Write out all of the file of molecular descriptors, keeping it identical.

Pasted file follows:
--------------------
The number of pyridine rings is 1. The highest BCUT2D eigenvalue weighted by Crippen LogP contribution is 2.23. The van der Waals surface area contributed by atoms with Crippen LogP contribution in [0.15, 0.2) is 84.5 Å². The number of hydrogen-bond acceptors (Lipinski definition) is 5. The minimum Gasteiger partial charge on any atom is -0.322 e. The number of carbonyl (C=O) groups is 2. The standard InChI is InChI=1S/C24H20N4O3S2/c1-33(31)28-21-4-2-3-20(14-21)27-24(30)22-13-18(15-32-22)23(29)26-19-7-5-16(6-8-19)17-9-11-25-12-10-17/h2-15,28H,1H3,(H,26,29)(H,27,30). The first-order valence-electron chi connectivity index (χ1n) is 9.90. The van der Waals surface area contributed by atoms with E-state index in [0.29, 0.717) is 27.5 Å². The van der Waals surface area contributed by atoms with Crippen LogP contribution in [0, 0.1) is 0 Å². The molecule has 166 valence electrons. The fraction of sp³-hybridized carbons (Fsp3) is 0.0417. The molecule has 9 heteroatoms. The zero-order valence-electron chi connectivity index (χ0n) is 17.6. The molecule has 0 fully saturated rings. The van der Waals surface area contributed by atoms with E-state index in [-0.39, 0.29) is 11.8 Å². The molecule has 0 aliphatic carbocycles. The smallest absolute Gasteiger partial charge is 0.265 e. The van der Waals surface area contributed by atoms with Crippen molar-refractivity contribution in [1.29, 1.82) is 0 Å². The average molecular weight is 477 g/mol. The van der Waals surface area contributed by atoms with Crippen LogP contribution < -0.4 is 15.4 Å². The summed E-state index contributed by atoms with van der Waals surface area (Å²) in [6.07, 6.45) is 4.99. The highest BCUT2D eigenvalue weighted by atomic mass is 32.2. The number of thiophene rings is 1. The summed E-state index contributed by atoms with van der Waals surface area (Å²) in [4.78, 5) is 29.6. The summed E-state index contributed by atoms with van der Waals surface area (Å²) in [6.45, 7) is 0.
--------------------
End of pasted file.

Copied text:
The number of pyridine rings is 1. The highest BCUT2D eigenvalue weighted by Crippen LogP contribution is 2.23. The van der Waals surface area contributed by atoms with Crippen LogP contribution in [0.15, 0.2) is 84.5 Å². The number of hydrogen-bond acceptors (Lipinski definition) is 5. The minimum Gasteiger partial charge on any atom is -0.322 e. The number of carbonyl (C=O) groups is 2. The standard InChI is InChI=1S/C24H20N4O3S2/c1-33(31)28-21-4-2-3-20(14-21)27-24(30)22-13-18(15-32-22)23(29)26-19-7-5-16(6-8-19)17-9-11-25-12-10-17/h2-15,28H,1H3,(H,26,29)(H,27,30). The first-order valence-electron chi connectivity index (χ1n) is 9.90. The van der Waals surface area contributed by atoms with E-state index in [0.29, 0.717) is 27.5 Å². The van der Waals surface area contributed by atoms with Crippen LogP contribution in [0, 0.1) is 0 Å². The molecule has 166 valence electrons. The fraction of sp³-hybridized carbons (Fsp3) is 0.0417. The molecule has 9 heteroatoms. The zero-order valence-electron chi connectivity index (χ0n) is 17.6. The molecule has 0 fully saturated rings. The van der Waals surface area contributed by atoms with E-state index in [-0.39, 0.29) is 11.8 Å². The molecule has 0 aliphatic carbocycles. The smallest absolute Gasteiger partial charge is 0.265 e. The van der Waals surface area contributed by atoms with Crippen molar-refractivity contribution in [1.29, 1.82) is 0 Å². The average molecular weight is 477 g/mol. The van der Waals surface area contributed by atoms with Crippen LogP contribution < -0.4 is 15.4 Å². The summed E-state index contributed by atoms with van der Waals surface area (Å²) in [6.07, 6.45) is 4.99. The highest BCUT2D eigenvalue weighted by atomic mass is 32.2. The number of thiophene rings is 1. The summed E-state index contributed by atoms with van der Waals surface area (Å²) in [4.78, 5) is 29.6. The summed E-state index contributed by atoms with van der Waals surface area (Å²) in [6.45, 7) is 0.